In one embodiment, computing device 105 includes multiple resource managers 115 and 125, and computing device 110 also includes a resource manager 150. Computing device 112 may also include one or more resource managers, and computing device 110 may include multiple resource managers. A resource manager is a component that manages a persistent and stable storage system. Examples of resource managers include databases and file managers. Each resource manager 115, 125, 150 may act as a participant in a distributed transaction for a resource associated with that resource manager. Each resource manager 115, 125, 150 may include an interface for operating on the data maintained by the resource manager (e.g., by clients 102) and another interface for interacting with the transaction manager and participating in distributed transactions. Some or all of the resource managers 115, 125, 150 may be caveat enabled resource managers. A caveat enabled resource manager is a resource manager that includes one or more transaction caveats, which are discussed below with reference to FIG. 2.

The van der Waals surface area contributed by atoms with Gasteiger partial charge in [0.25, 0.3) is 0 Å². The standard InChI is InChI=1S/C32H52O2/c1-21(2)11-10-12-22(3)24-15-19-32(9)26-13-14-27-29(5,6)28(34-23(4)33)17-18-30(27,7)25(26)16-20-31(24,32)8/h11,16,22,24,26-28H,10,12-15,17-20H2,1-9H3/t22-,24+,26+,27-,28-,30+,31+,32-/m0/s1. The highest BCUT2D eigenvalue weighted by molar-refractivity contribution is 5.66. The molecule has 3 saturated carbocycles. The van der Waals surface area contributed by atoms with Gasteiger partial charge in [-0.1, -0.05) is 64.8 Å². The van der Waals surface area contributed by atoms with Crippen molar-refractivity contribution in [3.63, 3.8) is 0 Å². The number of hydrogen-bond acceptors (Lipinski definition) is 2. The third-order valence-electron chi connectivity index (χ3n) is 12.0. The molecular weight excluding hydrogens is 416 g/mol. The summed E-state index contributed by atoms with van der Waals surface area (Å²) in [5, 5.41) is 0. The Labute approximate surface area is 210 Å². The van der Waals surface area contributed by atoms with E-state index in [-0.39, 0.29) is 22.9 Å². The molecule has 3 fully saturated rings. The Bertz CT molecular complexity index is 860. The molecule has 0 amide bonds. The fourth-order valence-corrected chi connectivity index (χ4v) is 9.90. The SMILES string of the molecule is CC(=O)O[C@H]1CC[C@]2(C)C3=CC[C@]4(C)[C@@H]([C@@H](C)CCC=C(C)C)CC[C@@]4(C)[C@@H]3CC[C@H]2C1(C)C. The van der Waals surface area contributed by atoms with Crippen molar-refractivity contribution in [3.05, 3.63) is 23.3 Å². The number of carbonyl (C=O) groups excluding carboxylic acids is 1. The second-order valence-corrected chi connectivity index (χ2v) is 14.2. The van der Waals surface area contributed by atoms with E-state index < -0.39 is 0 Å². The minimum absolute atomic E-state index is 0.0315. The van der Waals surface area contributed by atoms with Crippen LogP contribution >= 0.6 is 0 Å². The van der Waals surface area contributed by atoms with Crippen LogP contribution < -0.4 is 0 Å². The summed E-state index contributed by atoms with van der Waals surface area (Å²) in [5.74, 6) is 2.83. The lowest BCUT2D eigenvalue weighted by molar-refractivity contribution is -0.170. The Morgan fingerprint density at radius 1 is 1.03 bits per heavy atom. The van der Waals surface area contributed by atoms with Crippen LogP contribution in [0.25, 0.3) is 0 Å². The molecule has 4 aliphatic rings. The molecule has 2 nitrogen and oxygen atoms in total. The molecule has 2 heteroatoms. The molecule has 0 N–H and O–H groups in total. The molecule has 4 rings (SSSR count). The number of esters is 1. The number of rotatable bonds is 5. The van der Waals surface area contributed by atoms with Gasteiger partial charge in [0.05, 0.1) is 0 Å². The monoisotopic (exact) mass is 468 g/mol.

Each resource manager 115, 125, 150 may maintain an undo log (log of committed changes that occur during a distributed transaction) and/or redo log (log of uncommitted changes that occur during a distributed transaction). The redo logs and/or undo logs can be used to rollback any changes that occurred during a distributed transaction if the transaction is aborted. These logs may also include an identifier of the coordinator of the transaction, an address of the coordinator, an identification of the transaction, a process identification of a process that started the transaction, a description of the transaction, identification of other participants of the transaction, a timestamp indicating when the transaction was started and/or additional data.